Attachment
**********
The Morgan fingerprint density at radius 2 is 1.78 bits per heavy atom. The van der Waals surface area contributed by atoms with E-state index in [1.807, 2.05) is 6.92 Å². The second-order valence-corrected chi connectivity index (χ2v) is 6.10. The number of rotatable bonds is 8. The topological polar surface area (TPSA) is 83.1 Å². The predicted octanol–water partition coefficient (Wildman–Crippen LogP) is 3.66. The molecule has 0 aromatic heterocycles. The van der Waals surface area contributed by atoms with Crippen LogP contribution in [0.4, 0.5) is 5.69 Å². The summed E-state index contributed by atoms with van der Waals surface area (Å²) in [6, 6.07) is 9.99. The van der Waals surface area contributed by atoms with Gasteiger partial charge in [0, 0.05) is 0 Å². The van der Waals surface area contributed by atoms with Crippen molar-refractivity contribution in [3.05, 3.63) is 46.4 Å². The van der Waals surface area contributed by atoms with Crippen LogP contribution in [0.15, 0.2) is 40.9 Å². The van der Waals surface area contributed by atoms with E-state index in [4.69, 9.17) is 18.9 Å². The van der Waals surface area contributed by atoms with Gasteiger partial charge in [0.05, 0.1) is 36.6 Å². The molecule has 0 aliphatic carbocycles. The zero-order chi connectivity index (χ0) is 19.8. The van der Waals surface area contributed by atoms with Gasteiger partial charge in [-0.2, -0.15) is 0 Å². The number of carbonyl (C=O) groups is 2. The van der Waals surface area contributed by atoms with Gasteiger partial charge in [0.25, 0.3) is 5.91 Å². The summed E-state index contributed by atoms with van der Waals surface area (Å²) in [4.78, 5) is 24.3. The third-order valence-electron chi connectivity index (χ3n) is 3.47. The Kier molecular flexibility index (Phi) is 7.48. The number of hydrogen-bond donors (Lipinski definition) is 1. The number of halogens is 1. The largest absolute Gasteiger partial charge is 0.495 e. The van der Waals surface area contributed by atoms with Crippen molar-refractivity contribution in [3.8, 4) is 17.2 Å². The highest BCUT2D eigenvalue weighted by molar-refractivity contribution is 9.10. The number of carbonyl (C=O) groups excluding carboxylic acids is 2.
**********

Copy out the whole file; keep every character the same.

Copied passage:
The Morgan fingerprint density at radius 2 is 1.78 bits per heavy atom. The van der Waals surface area contributed by atoms with E-state index in [1.807, 2.05) is 6.92 Å². The second-order valence-corrected chi connectivity index (χ2v) is 6.10. The number of rotatable bonds is 8. The topological polar surface area (TPSA) is 83.1 Å². The predicted octanol–water partition coefficient (Wildman–Crippen LogP) is 3.66. The molecule has 0 aromatic heterocycles. The van der Waals surface area contributed by atoms with Crippen LogP contribution in [0.4, 0.5) is 5.69 Å². The summed E-state index contributed by atoms with van der Waals surface area (Å²) in [6, 6.07) is 9.99. The van der Waals surface area contributed by atoms with Gasteiger partial charge in [0, 0.05) is 0 Å². The van der Waals surface area contributed by atoms with Crippen molar-refractivity contribution in [3.05, 3.63) is 46.4 Å². The van der Waals surface area contributed by atoms with Crippen LogP contribution in [0.15, 0.2) is 40.9 Å². The van der Waals surface area contributed by atoms with E-state index in [4.69, 9.17) is 18.9 Å². The van der Waals surface area contributed by atoms with Gasteiger partial charge in [0.05, 0.1) is 36.6 Å². The molecule has 0 aliphatic carbocycles. The zero-order chi connectivity index (χ0) is 19.8. The van der Waals surface area contributed by atoms with Gasteiger partial charge in [-0.2, -0.15) is 0 Å². The number of carbonyl (C=O) groups is 2. The van der Waals surface area contributed by atoms with Gasteiger partial charge in [0.25, 0.3) is 5.91 Å². The summed E-state index contributed by atoms with van der Waals surface area (Å²) in [4.78, 5) is 24.3. The third-order valence-electron chi connectivity index (χ3n) is 3.47. The Kier molecular flexibility index (Phi) is 7.48. The number of hydrogen-bond donors (Lipinski definition) is 1. The number of halogens is 1. The largest absolute Gasteiger partial charge is 0.495 e. The van der Waals surface area contributed by atoms with Crippen molar-refractivity contribution in [3.8, 4) is 17.2 Å². The highest BCUT2D eigenvalue weighted by molar-refractivity contribution is 9.10. The number of carbonyl (C=O) groups excluding carboxylic acids is 2.